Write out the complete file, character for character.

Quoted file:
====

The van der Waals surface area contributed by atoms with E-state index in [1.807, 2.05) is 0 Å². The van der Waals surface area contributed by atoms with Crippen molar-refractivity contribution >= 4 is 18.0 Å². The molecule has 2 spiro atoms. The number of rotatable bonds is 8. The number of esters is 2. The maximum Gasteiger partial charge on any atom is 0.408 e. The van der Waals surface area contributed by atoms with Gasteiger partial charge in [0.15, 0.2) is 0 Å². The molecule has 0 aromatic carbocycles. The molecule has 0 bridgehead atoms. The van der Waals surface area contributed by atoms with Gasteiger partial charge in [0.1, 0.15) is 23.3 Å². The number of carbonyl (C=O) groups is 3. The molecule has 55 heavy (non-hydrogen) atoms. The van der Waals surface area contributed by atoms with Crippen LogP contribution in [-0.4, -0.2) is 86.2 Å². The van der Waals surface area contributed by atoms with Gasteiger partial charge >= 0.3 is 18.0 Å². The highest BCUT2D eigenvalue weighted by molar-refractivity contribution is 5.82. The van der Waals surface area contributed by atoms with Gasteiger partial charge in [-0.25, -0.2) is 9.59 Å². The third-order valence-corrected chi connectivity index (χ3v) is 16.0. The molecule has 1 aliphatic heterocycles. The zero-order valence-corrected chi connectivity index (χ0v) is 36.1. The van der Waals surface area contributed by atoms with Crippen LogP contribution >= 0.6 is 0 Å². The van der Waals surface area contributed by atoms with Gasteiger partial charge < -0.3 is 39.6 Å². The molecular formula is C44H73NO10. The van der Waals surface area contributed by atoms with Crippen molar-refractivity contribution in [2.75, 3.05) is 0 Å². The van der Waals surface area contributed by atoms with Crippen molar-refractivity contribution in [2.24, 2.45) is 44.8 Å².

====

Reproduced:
The van der Waals surface area contributed by atoms with E-state index in [1.807, 2.05) is 0 Å². The van der Waals surface area contributed by atoms with Crippen molar-refractivity contribution >= 4 is 18.0 Å². The molecule has 2 spiro atoms. The number of rotatable bonds is 8. The number of esters is 2. The maximum Gasteiger partial charge on any atom is 0.408 e. The van der Waals surface area contributed by atoms with Gasteiger partial charge in [0.15, 0.2) is 0 Å². The molecule has 0 aromatic carbocycles. The molecule has 0 bridgehead atoms. The van der Waals surface area contributed by atoms with Gasteiger partial charge in [0.1, 0.15) is 23.3 Å². The number of carbonyl (C=O) groups is 3. The molecule has 55 heavy (non-hydrogen) atoms. The van der Waals surface area contributed by atoms with Crippen LogP contribution in [-0.4, -0.2) is 86.2 Å². The van der Waals surface area contributed by atoms with Gasteiger partial charge >= 0.3 is 18.0 Å². The highest BCUT2D eigenvalue weighted by molar-refractivity contribution is 5.82. The van der Waals surface area contributed by atoms with Gasteiger partial charge in [-0.25, -0.2) is 9.59 Å². The third-order valence-corrected chi connectivity index (χ3v) is 16.0. The molecule has 1 aliphatic heterocycles. The zero-order valence-corrected chi connectivity index (χ0v) is 36.1. The van der Waals surface area contributed by atoms with Crippen LogP contribution >= 0.6 is 0 Å². The van der Waals surface area contributed by atoms with Gasteiger partial charge < -0.3 is 39.6 Å². The molecular formula is C44H73NO10. The van der Waals surface area contributed by atoms with Crippen molar-refractivity contribution in [2.75, 3.05) is 0 Å². The van der Waals surface area contributed by atoms with Crippen molar-refractivity contribution in [2.24, 2.45) is 44.8 Å².